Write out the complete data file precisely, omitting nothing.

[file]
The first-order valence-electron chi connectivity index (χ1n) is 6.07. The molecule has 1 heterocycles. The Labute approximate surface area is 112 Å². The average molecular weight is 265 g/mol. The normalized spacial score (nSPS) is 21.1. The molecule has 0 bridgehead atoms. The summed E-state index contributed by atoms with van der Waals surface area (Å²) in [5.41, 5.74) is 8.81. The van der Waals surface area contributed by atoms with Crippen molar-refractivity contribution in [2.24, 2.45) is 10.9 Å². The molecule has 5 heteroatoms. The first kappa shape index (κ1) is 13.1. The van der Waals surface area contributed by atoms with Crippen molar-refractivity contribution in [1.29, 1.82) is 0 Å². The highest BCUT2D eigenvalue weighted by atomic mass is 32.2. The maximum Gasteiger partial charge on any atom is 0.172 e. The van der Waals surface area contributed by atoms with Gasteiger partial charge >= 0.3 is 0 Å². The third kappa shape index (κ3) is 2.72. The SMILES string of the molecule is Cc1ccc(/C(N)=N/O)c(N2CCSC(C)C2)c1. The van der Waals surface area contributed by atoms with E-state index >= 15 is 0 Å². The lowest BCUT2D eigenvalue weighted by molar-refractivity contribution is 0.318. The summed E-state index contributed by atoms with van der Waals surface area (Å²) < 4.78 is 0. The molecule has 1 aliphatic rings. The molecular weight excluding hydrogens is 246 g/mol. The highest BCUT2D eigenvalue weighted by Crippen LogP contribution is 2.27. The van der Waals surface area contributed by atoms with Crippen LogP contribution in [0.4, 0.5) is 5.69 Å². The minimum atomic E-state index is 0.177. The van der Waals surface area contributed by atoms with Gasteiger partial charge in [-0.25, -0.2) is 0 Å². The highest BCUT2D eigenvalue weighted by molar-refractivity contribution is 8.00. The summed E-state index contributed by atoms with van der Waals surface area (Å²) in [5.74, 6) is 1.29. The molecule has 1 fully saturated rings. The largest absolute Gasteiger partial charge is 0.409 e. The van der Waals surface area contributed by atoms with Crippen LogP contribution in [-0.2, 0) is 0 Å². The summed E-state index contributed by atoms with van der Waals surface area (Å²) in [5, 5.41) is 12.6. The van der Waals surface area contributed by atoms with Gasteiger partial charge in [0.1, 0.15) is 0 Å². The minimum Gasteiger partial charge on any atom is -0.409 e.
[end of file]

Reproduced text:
The first-order valence-electron chi connectivity index (χ1n) is 6.07. The molecule has 1 heterocycles. The Labute approximate surface area is 112 Å². The average molecular weight is 265 g/mol. The normalized spacial score (nSPS) is 21.1. The molecule has 0 bridgehead atoms. The summed E-state index contributed by atoms with van der Waals surface area (Å²) in [5.41, 5.74) is 8.81. The van der Waals surface area contributed by atoms with Crippen molar-refractivity contribution in [2.24, 2.45) is 10.9 Å². The molecule has 5 heteroatoms. The first kappa shape index (κ1) is 13.1. The van der Waals surface area contributed by atoms with Crippen molar-refractivity contribution in [1.29, 1.82) is 0 Å². The highest BCUT2D eigenvalue weighted by atomic mass is 32.2. The maximum Gasteiger partial charge on any atom is 0.172 e. The van der Waals surface area contributed by atoms with Gasteiger partial charge >= 0.3 is 0 Å². The third kappa shape index (κ3) is 2.72. The SMILES string of the molecule is Cc1ccc(/C(N)=N/O)c(N2CCSC(C)C2)c1. The van der Waals surface area contributed by atoms with E-state index >= 15 is 0 Å². The lowest BCUT2D eigenvalue weighted by molar-refractivity contribution is 0.318. The summed E-state index contributed by atoms with van der Waals surface area (Å²) < 4.78 is 0. The molecule has 1 aliphatic rings. The molecular weight excluding hydrogens is 246 g/mol. The highest BCUT2D eigenvalue weighted by Crippen LogP contribution is 2.27. The van der Waals surface area contributed by atoms with Crippen LogP contribution in [0.4, 0.5) is 5.69 Å². The minimum atomic E-state index is 0.177. The van der Waals surface area contributed by atoms with Gasteiger partial charge in [-0.25, -0.2) is 0 Å². The highest BCUT2D eigenvalue weighted by molar-refractivity contribution is 8.00. The summed E-state index contributed by atoms with van der Waals surface area (Å²) in [5.74, 6) is 1.29. The molecule has 1 fully saturated rings. The largest absolute Gasteiger partial charge is 0.409 e. The van der Waals surface area contributed by atoms with Crippen LogP contribution in [-0.2, 0) is 0 Å². The summed E-state index contributed by atoms with van der Waals surface area (Å²) in [5, 5.41) is 12.6. The van der Waals surface area contributed by atoms with Gasteiger partial charge in [0.1, 0.15) is 0 Å². The minimum Gasteiger partial charge on any atom is -0.409 e.